If you’re looking to buy a new miter saw, then a good place to start is figuring out exactly how to CHOOSE a miter saw. This can vary, depending on the TYPES OF CUTS it will be used for.
There are 2 different main sizes, and many different features available with each size. For this guide, we will be covering 10″ and 12″ compound miter saws.
Cut capacities vary quite a bit depending on the size of the blade, and how the saw is designed. For instance, you’ll cut bigger crown molding when using a belt-driven saw, vs a direct drive.
Cost also plays a big role in features and cut capacities. You’ll be paying bigger bucks for a miter saw that has more features and cuts wider material.
How To Choose A Miter Saw Based On Features
The various features found on these saws are really what makes them stand apart. Moreso than just the size and manufacturer. I’ll go over some of the main features that differentiate the different models. You’ll see how these features are helpful, and who they are most beneficial for.
Sliding Miter Saw
The sliding feature found on various models does a few things for the capabilities of the saw. It adds several inches to the crosscut capacity for one. An example would be the Craftsman non-sliding 10″ miter saw having a crosscut capacity of 5-1/2″ inches. Compare that to the Craftsman Sliding 10″ miter saw, with a full 12″ crosscut capacity. That’s a big difference.
However, this difference comes with a price. Literally, it costs more. But in addition to the higher price tag, it also adds weight. The sliding miter saws are going to be heavier tools as they have additional components.
Also, some people find that the more moving parts you have, the less solid the tool feels. I can relate to this. My sliding miter saw just doesn’t quite feel the same as a non-sliding model. But I don’t notice it enough to make a difference. And I don’t believe it actually hurts the performance of the saw.
The exception here would be if you find yourself a cheap, poorly reviewed sliding saw. With these, you’ll likely find it has inaccurate cutting and not-very-smooth sliding.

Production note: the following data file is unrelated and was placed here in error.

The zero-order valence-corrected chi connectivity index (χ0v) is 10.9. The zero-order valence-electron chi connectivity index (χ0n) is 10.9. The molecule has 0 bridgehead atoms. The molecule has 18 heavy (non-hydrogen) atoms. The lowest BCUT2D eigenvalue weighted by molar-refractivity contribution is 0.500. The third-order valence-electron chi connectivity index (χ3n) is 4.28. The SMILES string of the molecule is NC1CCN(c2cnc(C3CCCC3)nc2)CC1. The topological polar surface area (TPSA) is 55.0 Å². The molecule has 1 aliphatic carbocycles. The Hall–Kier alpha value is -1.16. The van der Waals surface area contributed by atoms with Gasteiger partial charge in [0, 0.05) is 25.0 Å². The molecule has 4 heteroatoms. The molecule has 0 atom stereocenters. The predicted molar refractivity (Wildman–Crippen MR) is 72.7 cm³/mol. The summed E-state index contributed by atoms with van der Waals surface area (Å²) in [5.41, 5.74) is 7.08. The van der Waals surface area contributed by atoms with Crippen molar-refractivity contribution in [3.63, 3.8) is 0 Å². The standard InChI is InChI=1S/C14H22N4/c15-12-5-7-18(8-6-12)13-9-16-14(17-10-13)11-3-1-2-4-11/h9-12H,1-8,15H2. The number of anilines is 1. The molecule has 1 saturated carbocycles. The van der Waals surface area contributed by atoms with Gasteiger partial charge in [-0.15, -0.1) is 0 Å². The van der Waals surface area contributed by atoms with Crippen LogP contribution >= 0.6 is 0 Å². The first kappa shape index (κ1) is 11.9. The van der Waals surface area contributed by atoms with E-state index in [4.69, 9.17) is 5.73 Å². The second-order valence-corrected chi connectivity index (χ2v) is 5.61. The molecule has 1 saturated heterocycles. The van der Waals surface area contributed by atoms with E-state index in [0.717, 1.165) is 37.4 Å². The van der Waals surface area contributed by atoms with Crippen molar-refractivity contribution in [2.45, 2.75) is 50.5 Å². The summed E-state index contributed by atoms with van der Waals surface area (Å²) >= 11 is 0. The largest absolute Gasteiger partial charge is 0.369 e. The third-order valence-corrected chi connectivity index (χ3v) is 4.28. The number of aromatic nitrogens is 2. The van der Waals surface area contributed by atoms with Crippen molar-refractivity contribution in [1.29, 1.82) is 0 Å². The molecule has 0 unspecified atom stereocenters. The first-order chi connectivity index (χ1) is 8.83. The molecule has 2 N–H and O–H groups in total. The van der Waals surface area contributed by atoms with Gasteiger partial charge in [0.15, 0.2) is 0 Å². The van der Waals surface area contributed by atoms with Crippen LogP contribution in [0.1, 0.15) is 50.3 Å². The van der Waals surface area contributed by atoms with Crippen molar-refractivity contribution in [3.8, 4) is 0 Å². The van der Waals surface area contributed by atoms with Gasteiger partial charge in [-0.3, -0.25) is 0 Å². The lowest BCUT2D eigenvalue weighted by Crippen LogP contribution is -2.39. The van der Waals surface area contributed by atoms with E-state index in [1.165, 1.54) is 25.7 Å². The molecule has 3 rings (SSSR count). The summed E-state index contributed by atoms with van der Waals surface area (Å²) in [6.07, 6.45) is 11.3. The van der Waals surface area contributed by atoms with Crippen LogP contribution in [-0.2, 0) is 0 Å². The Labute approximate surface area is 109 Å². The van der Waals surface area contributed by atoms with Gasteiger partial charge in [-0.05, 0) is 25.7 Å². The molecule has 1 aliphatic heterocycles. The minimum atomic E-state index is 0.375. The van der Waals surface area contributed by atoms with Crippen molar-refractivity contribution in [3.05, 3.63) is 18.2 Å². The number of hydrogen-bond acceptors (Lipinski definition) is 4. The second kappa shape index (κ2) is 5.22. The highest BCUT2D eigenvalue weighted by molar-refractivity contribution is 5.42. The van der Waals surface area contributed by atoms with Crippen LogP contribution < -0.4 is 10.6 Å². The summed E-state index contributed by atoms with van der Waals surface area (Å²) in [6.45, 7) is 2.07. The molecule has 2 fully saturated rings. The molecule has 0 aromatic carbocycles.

Who’s it for?
If you’re doing basic miter saw work, the sliding feature is not really needed. What I mean there is basically cuts that don’t need to be very wide. So if you’re a DIYer or a professional, who will basically be cutting 2x4s, hardwood flooring, basic trim molding, stuff like that. You don’t really need the sliding miter saw.
But if you do a lot of decking, bigger framing (cutting floor joists), large baseboard and crown molding, cabinets, shelving, woodworking, etc. These types of projects really do better with higher crosscutting capacities, like what you’ll get with the sliding miter saws.
Dual-Bevel Miter Saw
The dual bevel feature found on many models is a great way to simplify and speed up the process when doing crown molding and custom furniture. I find that having only a single-bevel action saw is somewhat limiting when doing compound cuts. For me, it makes the cut more complicated than it should be.
When you have to flip the board around to cut the opposite way (due to only a single bevel saw), it can get confusing. Not only are you working backward compared to the other side of the cut. You also have to pay attention to what side of the line the blade touches down on.
So dual bevel just makes this simpler by allowing you to keep the orientation of the board the same way for each cut, no matter if you’re cutting the left or the right end of the board.
Who’s it for?
The dual bevel feature is not necessary for doing crown molding. But finish carpenters or DIYers who do a lot of crown molding will definitely get the most benefit from this feature.
Also, if you’re building furniture and plan on making cool miter joints and custom 7 sided bases and whatnot, then the dual-bevel feature is a good idea for you as well.
Laser Guide Positioning